Submission Guidelines: Send unpublished poems in the body of an email (NO ATTACHMENTS) to nvneditor[at] No simultaneous submissions. Use "Verse News Submission" as the subject line. Send a brief bio. No payment. Authors retain all rights after 1st-time appearance here. Scroll down the right sidebar for the fine print.

Friday, June 26, 2015


by Joan Mazza

I’m not posting photos on social media
of my father with his arm around me,
both of us grinning, oozing affection.
No photos like that exist, not even
from my childhood.

On Father’s Day, I’m perusing again
of my boozy father’s last act, self-
inflicted gun shot that whisked him out
of this world and our lives. How did he
excuse it?

I’m remembering how my short-fused
husband insisted my father have a gun,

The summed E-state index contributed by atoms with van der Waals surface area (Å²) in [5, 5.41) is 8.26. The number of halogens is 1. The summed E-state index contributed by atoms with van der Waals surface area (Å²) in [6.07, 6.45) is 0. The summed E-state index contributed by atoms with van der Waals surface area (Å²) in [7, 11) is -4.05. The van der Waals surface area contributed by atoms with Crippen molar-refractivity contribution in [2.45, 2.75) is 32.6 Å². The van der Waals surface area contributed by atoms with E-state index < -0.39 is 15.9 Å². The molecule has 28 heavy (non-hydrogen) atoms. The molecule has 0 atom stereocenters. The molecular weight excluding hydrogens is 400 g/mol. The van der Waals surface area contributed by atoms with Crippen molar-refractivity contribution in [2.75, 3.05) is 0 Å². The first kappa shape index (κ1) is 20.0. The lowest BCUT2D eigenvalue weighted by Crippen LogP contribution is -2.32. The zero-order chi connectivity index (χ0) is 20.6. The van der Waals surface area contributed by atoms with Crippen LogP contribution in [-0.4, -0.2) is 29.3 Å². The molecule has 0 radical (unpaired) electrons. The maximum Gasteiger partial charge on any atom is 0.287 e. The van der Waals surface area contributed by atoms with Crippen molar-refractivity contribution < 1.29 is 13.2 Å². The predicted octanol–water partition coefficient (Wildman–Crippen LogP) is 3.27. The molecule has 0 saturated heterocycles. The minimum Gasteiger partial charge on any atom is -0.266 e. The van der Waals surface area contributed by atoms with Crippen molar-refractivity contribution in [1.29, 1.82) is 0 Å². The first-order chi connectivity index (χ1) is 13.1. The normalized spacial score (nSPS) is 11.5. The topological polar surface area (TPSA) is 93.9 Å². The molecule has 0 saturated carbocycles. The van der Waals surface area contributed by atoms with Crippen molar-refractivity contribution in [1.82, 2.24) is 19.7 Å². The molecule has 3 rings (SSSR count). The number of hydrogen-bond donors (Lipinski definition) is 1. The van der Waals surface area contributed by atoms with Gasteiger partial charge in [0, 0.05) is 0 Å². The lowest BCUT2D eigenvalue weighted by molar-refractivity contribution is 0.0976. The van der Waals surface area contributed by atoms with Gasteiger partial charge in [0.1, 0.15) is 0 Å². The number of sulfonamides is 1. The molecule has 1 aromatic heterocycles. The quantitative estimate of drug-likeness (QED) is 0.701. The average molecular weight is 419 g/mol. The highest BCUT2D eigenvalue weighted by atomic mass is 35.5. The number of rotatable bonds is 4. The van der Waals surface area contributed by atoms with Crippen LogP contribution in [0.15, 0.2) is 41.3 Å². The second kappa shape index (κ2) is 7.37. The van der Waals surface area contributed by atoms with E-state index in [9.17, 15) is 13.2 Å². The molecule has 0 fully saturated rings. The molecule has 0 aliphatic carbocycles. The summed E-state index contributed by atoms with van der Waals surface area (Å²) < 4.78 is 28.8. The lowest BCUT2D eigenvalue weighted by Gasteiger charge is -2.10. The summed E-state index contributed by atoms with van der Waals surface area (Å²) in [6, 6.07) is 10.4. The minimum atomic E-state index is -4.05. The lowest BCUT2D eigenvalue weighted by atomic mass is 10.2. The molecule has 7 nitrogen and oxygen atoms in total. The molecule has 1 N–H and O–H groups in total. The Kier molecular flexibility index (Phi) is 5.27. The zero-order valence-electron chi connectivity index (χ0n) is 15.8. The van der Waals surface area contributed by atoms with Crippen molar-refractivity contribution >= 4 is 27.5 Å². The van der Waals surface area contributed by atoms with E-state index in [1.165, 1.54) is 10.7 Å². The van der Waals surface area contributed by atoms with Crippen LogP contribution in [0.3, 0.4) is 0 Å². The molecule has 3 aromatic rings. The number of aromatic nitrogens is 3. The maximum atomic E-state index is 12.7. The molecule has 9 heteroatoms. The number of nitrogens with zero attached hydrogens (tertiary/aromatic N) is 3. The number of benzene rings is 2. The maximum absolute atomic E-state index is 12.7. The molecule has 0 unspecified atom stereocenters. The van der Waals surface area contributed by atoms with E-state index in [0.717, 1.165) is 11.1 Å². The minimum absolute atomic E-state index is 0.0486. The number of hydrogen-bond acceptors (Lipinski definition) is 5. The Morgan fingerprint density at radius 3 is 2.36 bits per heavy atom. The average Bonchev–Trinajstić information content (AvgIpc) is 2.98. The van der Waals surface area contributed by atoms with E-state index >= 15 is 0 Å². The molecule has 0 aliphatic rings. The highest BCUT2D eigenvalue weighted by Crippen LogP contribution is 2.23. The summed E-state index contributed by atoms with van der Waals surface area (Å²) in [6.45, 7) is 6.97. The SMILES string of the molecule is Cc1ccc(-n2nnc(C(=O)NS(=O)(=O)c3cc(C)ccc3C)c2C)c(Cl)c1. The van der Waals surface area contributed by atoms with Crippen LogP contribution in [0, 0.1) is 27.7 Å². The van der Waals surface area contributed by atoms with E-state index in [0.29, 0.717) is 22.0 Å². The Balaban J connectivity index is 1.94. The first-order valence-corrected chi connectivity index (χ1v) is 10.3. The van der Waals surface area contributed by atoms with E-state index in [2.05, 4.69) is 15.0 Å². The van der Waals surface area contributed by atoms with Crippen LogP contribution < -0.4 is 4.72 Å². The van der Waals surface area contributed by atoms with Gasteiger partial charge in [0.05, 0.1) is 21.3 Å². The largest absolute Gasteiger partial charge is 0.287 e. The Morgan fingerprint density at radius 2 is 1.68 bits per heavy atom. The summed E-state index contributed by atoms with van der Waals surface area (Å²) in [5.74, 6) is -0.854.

took him to buy that Walther PPK
and showed him how to use it.

he said. That was the gun he used when
he could not defend himself against misery
and hopeless blues, my mother’s cancer.
I’m thinking how glad I am that my Ex
never was a father.

In an old photo, my not-yet-Ex husband stands
unsmiling, pistol on hip, rifle and Confederate flag
crossed across his chest, wearing a string tie
and cowboy hat. I took that photo, and only
was bemused.

Joan Mazza has worked as a medical microbiologist, psychotherapist, seminar leader, and has been a Pushcart Prize and Best of the Net nominee. Author of six books, including Dreaming Your Real Self (Penguin/Putnam), her poetry has appeared in Rattle, Whitefish Review, Off the Coast, Kestrel, Slipstream, American Journal of Nursing, The MacGuffin, Mezzo Cammin, Buddhist Poetry Review, and The Nation. She ran away from the hurricanes of South Florida to be surprised by the earthquakes and tornadoes of rural central Virginia, where she writes poetry and does fabric and paper art.